Ross was motionless, his head resting on the steering wheel, his arms limp at his side. “Move over,” I ordered, without a trace of pity. Without protest he jerked himself to the other side of the car. I swept the glass beads off the seat onto the parking lot concrete, got in and slammed the door shut, tearfully wrenched the driver’s seat back up closer to the steering wheel, and drove out of the lot, the air rushing through the gaping hole in the door. Ross wouldn’t look at me, but stared out his window, eyes glistening, biting his thumb.
“When were you going to tell me you wanted kids so soon, when you got pregnant?” he asked bitterly. I didn’t answer and he didn’t say anything else.
* * *
I drove into our driveway and put the car in park. Getting out of the car without a word, Ross opened the back door of our house, leaving it wide open, and never looking back, strode into the living room and turned on the TV, setting the volume at an earsplitting level. He sat there staring at the screen. I went upstairs and sat on our bed, looking out the window. With difficulty I pushed up the screen, then stuck my head out into the cooling night air; it didn’t matter now if bugs got in or if I got mosquito bites. Slowly, gradually, the sea breezes brought back my feelings for Ross; my heart broke for him sitting down there all alone, the television flashing strobe-like distress signals out across the front lawn, blaring like a siren. He had such a big heart; he was one of the few truly wise and compassionate people I knew, and he paid a terrible price for it again and again. Not a beau ideal, my ideal. He had lost so many people in his life, how would he stand this? At what point would he shut down, at what point would he go under? How could I bear the thought of losing him, of losing everything? Panic washed over me, blackening out my vision, making me lose my balance. I gripped the sill, fighting for my consciousness. I went down to him and turned off the set, the blood pounding in my ears at the sudden silence. I knelt at his feet and rested my head and hands on his thigh.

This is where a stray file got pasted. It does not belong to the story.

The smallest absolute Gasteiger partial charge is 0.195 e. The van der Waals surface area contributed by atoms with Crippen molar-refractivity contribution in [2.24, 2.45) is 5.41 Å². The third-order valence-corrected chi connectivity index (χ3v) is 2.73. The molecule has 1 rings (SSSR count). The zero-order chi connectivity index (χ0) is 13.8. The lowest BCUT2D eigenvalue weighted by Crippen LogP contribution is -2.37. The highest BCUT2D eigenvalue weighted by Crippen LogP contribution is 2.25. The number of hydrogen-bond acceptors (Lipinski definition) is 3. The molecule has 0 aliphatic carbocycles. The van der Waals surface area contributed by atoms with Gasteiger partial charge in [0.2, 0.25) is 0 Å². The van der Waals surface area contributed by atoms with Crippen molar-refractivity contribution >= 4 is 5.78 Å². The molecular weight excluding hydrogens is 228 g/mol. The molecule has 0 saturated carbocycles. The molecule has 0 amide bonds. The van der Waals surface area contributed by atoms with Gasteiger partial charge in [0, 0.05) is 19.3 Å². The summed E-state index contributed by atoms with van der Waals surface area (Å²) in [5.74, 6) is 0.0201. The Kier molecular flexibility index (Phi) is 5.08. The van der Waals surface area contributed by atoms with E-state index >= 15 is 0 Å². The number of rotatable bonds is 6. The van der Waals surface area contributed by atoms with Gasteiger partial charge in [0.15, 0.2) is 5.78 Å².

“I’m so sorry, Benny,” I said softly. He laid both his hands on my head, the knuckles of his right hand swelling up red and purple, and silently, tenderly twisted his fingers through my hair. After a little while, I moved between his knees, putting my arms around his waist, looking up at his face. God, I loved that face. “Make love to me, Ross,” I whispered. He gathered me up in his arms and took me up to our bed. He tried, but he couldn’t.
We lay there in the darkness, in each other’s arms, but separate and frightened, the stillness pierced only once by Ross saying brokenly, “I can’t lose you, JJ . . . how could I ever let you go?” I would never forget the pain in that voice, it cracked my very soul. I was terrified, terrified this poor Benny had already lost his JJ, terrified that I had already turned into a strange other being, someone he could not make love to.